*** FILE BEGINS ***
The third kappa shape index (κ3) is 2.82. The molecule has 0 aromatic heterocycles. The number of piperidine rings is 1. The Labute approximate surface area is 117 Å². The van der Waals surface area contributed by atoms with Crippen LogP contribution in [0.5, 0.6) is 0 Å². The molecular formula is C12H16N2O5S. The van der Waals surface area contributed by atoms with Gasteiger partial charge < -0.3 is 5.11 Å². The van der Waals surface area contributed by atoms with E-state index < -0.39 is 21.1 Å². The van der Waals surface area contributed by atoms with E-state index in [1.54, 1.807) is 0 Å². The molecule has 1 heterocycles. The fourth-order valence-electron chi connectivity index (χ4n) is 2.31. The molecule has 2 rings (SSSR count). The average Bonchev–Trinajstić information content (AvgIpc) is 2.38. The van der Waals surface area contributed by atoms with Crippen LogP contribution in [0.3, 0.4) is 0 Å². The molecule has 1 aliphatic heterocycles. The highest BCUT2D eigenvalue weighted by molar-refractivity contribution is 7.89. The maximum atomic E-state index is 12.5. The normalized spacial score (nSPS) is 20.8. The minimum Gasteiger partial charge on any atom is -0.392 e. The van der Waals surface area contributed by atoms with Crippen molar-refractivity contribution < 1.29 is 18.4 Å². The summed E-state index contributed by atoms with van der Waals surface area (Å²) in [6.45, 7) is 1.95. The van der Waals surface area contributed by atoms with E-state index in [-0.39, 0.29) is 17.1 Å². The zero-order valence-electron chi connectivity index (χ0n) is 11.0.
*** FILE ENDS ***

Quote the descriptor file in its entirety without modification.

The third kappa shape index (κ3) is 2.82. The molecule has 0 aromatic heterocycles. The number of piperidine rings is 1. The Labute approximate surface area is 117 Å². The van der Waals surface area contributed by atoms with Crippen LogP contribution in [0.5, 0.6) is 0 Å². The molecular formula is C12H16N2O5S. The van der Waals surface area contributed by atoms with Gasteiger partial charge < -0.3 is 5.11 Å². The van der Waals surface area contributed by atoms with E-state index < -0.39 is 21.1 Å². The van der Waals surface area contributed by atoms with E-state index in [1.54, 1.807) is 0 Å². The molecule has 1 heterocycles. The fourth-order valence-electron chi connectivity index (χ4n) is 2.31. The molecule has 2 rings (SSSR count). The average Bonchev–Trinajstić information content (AvgIpc) is 2.38. The van der Waals surface area contributed by atoms with Crippen LogP contribution in [0.3, 0.4) is 0 Å². The molecule has 1 aliphatic heterocycles. The highest BCUT2D eigenvalue weighted by molar-refractivity contribution is 7.89. The maximum atomic E-state index is 12.5. The normalized spacial score (nSPS) is 20.8. The minimum Gasteiger partial charge on any atom is -0.392 e. The van der Waals surface area contributed by atoms with Crippen molar-refractivity contribution < 1.29 is 18.4 Å². The summed E-state index contributed by atoms with van der Waals surface area (Å²) in [6.45, 7) is 1.95. The van der Waals surface area contributed by atoms with E-state index in [-0.39, 0.29) is 17.1 Å². The zero-order valence-electron chi connectivity index (χ0n) is 11.0.